Just realized they have a feature here that I did not think about. It is called: "ignore". Normally I do not use this but being as you are special, I decided to splurge a bit and put you on my ignore list. Bye.....
post #134 of 149
Quote:
Originally Posted by sapporobabyrtrns View Post

I know for sure the N97 will be unlocked. The current price is more or less 600, but it can go up or down depending on the seller. No one here purchases at the Nokia shops. They all go electronic or retail shops.

The iPhone will most likely be locked, but we have an arrangement with our suppliers that if we have to leave the country, and provide orders show so, they will unlock the phone once the remaining balance on a two year contract is paid. I am curious to see how things are going to happen here in Finland as Sonera had a massive wave of iPhone contract cancellations. People are pissed off about having to be locked into a contract. Finns are pretty crazy when it comes to phones.

Finns can't be so dumb as to lock themselves into a contract, and then say; Hey, I locked myself into a contract, I think I'll cancel.

Or are they? They do know in advance.

I can't believe that the iPhone is the only phone in Finland that has a contract.
post #135 of 149
Quote:
Originally Posted by melgross View Post

Finns can't be so dumb as to lock themselves into a contract, and then say; Hey, I locked myself into a contract, I think I'll cancel.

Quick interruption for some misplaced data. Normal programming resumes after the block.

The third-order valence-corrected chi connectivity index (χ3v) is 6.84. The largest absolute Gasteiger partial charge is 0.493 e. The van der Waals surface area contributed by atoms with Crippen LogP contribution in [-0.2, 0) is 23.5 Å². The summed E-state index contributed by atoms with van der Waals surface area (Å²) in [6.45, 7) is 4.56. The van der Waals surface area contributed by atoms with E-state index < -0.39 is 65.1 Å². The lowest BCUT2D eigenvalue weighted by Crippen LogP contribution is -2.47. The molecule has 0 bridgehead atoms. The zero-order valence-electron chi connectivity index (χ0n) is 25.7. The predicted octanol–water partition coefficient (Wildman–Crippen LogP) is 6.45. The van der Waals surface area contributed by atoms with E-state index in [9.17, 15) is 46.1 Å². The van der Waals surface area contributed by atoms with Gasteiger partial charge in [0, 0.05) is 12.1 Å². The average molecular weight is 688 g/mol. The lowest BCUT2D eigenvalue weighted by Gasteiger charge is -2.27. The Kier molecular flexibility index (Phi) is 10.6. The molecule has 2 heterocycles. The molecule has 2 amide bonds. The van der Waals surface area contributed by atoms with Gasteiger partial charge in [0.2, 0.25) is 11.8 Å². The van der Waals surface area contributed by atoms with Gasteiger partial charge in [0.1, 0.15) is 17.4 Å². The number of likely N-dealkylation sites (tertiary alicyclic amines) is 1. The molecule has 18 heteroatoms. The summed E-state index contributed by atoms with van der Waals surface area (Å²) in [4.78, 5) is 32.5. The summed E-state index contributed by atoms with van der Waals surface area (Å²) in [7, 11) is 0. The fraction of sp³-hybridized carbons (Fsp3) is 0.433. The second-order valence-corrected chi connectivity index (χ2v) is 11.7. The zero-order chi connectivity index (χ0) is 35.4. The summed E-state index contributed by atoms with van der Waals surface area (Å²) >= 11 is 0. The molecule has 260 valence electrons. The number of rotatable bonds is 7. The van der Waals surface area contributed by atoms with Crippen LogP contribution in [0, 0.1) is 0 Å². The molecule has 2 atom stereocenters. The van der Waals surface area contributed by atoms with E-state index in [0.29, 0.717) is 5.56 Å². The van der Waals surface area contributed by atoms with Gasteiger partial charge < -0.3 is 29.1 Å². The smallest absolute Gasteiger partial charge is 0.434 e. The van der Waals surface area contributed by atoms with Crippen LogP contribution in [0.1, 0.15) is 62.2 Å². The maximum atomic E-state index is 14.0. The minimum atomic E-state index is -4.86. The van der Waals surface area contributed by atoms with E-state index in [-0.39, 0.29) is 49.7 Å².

Or are they? They do know in advance.

I can't believe that the iPhone is the only phone in Finland that has a contract.

The prevailing thought as far as I can gather is that some people, hell many people wanted an iPhone. They did not like the rules of the game from the beginning but realized that to get the phone, they would be stuck with the contract. Sooo, get the phone, cancel the contract and send a nice fat "Screw you" to Sonera in the process. The N97 will be offered in contracted subscriptions. All phones here are but hardly anyone takes them, but the operator (Sonera) will allow you to payout the remainder of a 1 or 2 year contract and then be unlocked.
post #136 of 149
Quote:
Originally Posted by sapporobabyrtrns View Post

The prevailing thought as far as I can gather is that some people, hell many people wanted an iPhone. They did not like the rules of the game from the beginning but realized that to get the phone, they would be stuck with the contract. Sooo, get the phone, cancel the contract and send a nice fat "Screw you" to Sonera in the process. The N97 will be offered in contracted subscriptions. All phones here are but hardly anyone takes them, but the operator (Sonera) will allow you to payout the remainder of a 1 or 2 year contract and then be unlocked.

That just sounds strange. If they cancel, don't they then have to give the phone back if they haven't had the contract for some minimum time?
post #137 of 149
Quote:
Originally Posted by melgross View Post